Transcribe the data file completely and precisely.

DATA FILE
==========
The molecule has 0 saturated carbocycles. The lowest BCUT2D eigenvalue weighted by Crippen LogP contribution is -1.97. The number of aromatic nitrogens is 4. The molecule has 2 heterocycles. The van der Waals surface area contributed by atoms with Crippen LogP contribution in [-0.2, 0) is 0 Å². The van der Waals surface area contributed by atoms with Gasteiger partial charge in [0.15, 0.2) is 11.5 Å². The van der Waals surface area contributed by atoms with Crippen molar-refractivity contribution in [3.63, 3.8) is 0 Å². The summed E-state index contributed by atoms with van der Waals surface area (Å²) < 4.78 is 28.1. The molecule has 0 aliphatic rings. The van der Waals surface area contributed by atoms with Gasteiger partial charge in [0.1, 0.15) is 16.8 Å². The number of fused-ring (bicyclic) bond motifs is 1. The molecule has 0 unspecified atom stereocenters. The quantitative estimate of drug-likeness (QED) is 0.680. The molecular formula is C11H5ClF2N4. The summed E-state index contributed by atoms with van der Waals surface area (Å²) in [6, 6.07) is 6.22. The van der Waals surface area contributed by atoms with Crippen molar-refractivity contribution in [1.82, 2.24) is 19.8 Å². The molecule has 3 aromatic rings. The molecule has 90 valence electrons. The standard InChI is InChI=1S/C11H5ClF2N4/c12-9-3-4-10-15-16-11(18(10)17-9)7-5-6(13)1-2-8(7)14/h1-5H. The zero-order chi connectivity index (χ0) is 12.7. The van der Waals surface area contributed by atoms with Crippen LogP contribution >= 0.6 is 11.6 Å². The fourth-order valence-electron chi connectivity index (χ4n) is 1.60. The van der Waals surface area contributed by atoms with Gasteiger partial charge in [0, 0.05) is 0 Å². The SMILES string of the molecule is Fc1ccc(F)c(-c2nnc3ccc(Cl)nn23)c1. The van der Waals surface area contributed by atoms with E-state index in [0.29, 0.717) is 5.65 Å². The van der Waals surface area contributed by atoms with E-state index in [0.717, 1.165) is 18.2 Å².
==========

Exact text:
The molecule has 0 saturated carbocycles. The lowest BCUT2D eigenvalue weighted by Crippen LogP contribution is -1.97. The number of aromatic nitrogens is 4. The molecule has 2 heterocycles. The van der Waals surface area contributed by atoms with Crippen LogP contribution in [-0.2, 0) is 0 Å². The van der Waals surface area contributed by atoms with Gasteiger partial charge in [0.15, 0.2) is 11.5 Å². The van der Waals surface area contributed by atoms with Crippen molar-refractivity contribution in [3.63, 3.8) is 0 Å². The summed E-state index contributed by atoms with van der Waals surface area (Å²) < 4.78 is 28.1. The molecule has 0 aliphatic rings. The van der Waals surface area contributed by atoms with Gasteiger partial charge in [0.1, 0.15) is 16.8 Å². The number of fused-ring (bicyclic) bond motifs is 1. The molecule has 0 unspecified atom stereocenters. The quantitative estimate of drug-likeness (QED) is 0.680. The molecular formula is C11H5ClF2N4. The summed E-state index contributed by atoms with van der Waals surface area (Å²) in [6, 6.07) is 6.22. The van der Waals surface area contributed by atoms with Crippen molar-refractivity contribution in [1.82, 2.24) is 19.8 Å². The molecule has 3 aromatic rings. The molecule has 90 valence electrons. The standard InChI is InChI=1S/C11H5ClF2N4/c12-9-3-4-10-15-16-11(18(10)17-9)7-5-6(13)1-2-8(7)14/h1-5H. The zero-order chi connectivity index (χ0) is 12.7. The van der Waals surface area contributed by atoms with Crippen LogP contribution >= 0.6 is 11.6 Å². The fourth-order valence-electron chi connectivity index (χ4n) is 1.60. The van der Waals surface area contributed by atoms with Gasteiger partial charge in [0, 0.05) is 0 Å². The SMILES string of the molecule is Fc1ccc(F)c(-c2nnc3ccc(Cl)nn23)c1. The van der Waals surface area contributed by atoms with E-state index in [0.29, 0.717) is 5.65 Å². The van der Waals surface area contributed by atoms with E-state index in [0.717, 1.165) is 18.2 Å².